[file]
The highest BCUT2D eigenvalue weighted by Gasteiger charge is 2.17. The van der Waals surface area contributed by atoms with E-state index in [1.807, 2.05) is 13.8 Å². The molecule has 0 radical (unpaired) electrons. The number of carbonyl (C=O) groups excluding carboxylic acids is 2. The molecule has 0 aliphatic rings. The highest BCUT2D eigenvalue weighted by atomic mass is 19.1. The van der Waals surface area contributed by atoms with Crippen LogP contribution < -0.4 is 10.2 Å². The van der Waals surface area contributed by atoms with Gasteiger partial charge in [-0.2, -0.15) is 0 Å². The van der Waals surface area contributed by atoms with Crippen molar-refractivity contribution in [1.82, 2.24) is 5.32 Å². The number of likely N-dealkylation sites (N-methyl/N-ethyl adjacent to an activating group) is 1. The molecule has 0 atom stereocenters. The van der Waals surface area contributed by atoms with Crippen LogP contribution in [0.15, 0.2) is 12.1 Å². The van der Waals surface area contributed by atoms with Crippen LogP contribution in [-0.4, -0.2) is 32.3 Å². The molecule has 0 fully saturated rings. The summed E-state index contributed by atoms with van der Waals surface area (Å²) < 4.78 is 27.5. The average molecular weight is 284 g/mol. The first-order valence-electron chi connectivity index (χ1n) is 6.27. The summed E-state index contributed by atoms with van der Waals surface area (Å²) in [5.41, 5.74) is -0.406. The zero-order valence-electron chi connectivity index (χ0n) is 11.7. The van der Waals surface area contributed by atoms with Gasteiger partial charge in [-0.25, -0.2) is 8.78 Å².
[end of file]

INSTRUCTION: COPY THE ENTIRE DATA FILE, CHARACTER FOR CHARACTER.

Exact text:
The highest BCUT2D eigenvalue weighted by Gasteiger charge is 2.17. The van der Waals surface area contributed by atoms with E-state index in [1.807, 2.05) is 13.8 Å². The molecule has 0 radical (unpaired) electrons. The number of carbonyl (C=O) groups excluding carboxylic acids is 2. The molecule has 0 aliphatic rings. The highest BCUT2D eigenvalue weighted by atomic mass is 19.1. The van der Waals surface area contributed by atoms with Crippen LogP contribution < -0.4 is 10.2 Å². The van der Waals surface area contributed by atoms with Gasteiger partial charge in [-0.2, -0.15) is 0 Å². The van der Waals surface area contributed by atoms with Crippen molar-refractivity contribution in [1.82, 2.24) is 5.32 Å². The number of likely N-dealkylation sites (N-methyl/N-ethyl adjacent to an activating group) is 1. The molecule has 0 atom stereocenters. The van der Waals surface area contributed by atoms with Crippen LogP contribution in [0.15, 0.2) is 12.1 Å². The van der Waals surface area contributed by atoms with Crippen LogP contribution in [-0.4, -0.2) is 32.3 Å². The molecule has 0 fully saturated rings. The summed E-state index contributed by atoms with van der Waals surface area (Å²) < 4.78 is 27.5. The average molecular weight is 284 g/mol. The first-order valence-electron chi connectivity index (χ1n) is 6.27. The summed E-state index contributed by atoms with van der Waals surface area (Å²) in [5.41, 5.74) is -0.406. The zero-order valence-electron chi connectivity index (χ0n) is 11.7. The van der Waals surface area contributed by atoms with Gasteiger partial charge in [-0.25, -0.2) is 8.78 Å².